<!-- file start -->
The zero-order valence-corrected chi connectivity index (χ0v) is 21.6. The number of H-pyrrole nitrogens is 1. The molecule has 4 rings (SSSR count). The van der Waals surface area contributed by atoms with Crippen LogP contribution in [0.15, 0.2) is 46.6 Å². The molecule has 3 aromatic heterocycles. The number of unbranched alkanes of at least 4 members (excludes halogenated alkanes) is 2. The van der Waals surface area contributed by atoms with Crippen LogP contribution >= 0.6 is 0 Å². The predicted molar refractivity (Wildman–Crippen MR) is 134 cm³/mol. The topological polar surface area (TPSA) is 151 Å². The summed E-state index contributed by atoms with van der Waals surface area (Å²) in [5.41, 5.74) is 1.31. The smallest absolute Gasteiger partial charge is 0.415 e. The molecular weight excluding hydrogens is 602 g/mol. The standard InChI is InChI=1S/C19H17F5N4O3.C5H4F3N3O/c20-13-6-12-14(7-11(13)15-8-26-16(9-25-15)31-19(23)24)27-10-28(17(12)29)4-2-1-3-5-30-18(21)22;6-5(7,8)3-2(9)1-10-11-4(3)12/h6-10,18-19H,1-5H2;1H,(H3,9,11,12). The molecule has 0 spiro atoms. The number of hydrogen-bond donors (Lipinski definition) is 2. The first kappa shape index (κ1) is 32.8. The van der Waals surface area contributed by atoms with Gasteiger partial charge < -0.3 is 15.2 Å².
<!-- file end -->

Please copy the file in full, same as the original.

The zero-order valence-corrected chi connectivity index (χ0v) is 21.6. The number of H-pyrrole nitrogens is 1. The molecule has 4 rings (SSSR count). The van der Waals surface area contributed by atoms with Crippen LogP contribution in [0.15, 0.2) is 46.6 Å². The molecule has 3 aromatic heterocycles. The number of unbranched alkanes of at least 4 members (excludes halogenated alkanes) is 2. The van der Waals surface area contributed by atoms with Crippen LogP contribution >= 0.6 is 0 Å². The predicted molar refractivity (Wildman–Crippen MR) is 134 cm³/mol. The topological polar surface area (TPSA) is 151 Å². The summed E-state index contributed by atoms with van der Waals surface area (Å²) in [5.41, 5.74) is 1.31. The smallest absolute Gasteiger partial charge is 0.415 e. The molecular weight excluding hydrogens is 602 g/mol. The standard InChI is InChI=1S/C19H17F5N4O3.C5H4F3N3O/c20-13-6-12-14(7-11(13)15-8-26-16(9-25-15)31-19(23)24)27-10-28(17(12)29)4-2-1-3-5-30-18(21)22;6-5(7,8)3-2(9)1-10-11-4(3)12/h6-10,18-19H,1-5H2;1H,(H3,9,11,12). The molecule has 0 spiro atoms. The number of hydrogen-bond donors (Lipinski definition) is 2. The first kappa shape index (κ1) is 32.8. The van der Waals surface area contributed by atoms with Gasteiger partial charge < -0.3 is 15.2 Å².